Think about it, if you will. A record of options is helpful, they become reference points. The parties recall what they were proposing and how it might fit or some part of it with the latest proposal.

Here is traditional mediation with the mediator as a Recorder of information. (In another article, I listed the roles of a mediator). With time and a proficient traditional mediator, success is achieved……I’ll rest a bit and dig more later.

Biography


Paul Rajkowski was born and raised in the Chicago area. After serving in the USAF, he graduated from St. Mary’s University of MN in 1967. Paul went to work in the printing industry as a sales representative in the printing ink division of a national company, eventually earning a sales manager position. Several years later, Paul bought his own printing company. In 1986, Paul had an opportunity to change industries and moved south to Tennessee to manage the production and sales of framed mirrors to the furniture industry.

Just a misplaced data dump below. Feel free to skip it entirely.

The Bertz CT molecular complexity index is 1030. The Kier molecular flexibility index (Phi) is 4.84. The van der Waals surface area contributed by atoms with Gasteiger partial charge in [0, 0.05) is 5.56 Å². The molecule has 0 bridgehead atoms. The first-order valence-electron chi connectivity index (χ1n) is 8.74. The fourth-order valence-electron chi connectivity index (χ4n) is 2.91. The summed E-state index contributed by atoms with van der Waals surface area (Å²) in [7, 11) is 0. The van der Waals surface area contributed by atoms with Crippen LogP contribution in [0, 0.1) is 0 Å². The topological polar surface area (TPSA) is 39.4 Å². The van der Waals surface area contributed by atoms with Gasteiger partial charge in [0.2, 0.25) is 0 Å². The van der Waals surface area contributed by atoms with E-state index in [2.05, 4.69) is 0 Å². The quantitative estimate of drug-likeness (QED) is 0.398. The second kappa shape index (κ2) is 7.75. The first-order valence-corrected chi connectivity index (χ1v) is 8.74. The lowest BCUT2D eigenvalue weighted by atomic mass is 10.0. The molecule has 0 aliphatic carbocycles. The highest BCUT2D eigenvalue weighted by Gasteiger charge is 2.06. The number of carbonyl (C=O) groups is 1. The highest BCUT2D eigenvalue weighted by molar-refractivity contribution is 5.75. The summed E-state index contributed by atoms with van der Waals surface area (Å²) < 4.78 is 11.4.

During a personal court process, Paul learned about mediation. Intrigued, he took several courses in mediation, becoming a Rule 31 Tennessee listed mediator and mediation trainer. After ten years of training and mediating, also judging mediation competitions at university, Paul retired so that he and his wife can travel. Mediations still on his mind, though, and he is on a mission to keep alive the original concept of mediation as he understands it. In that quest, he has written several articles and intends to keep writing.



Email Author
Additional articles by Paul Rajkowski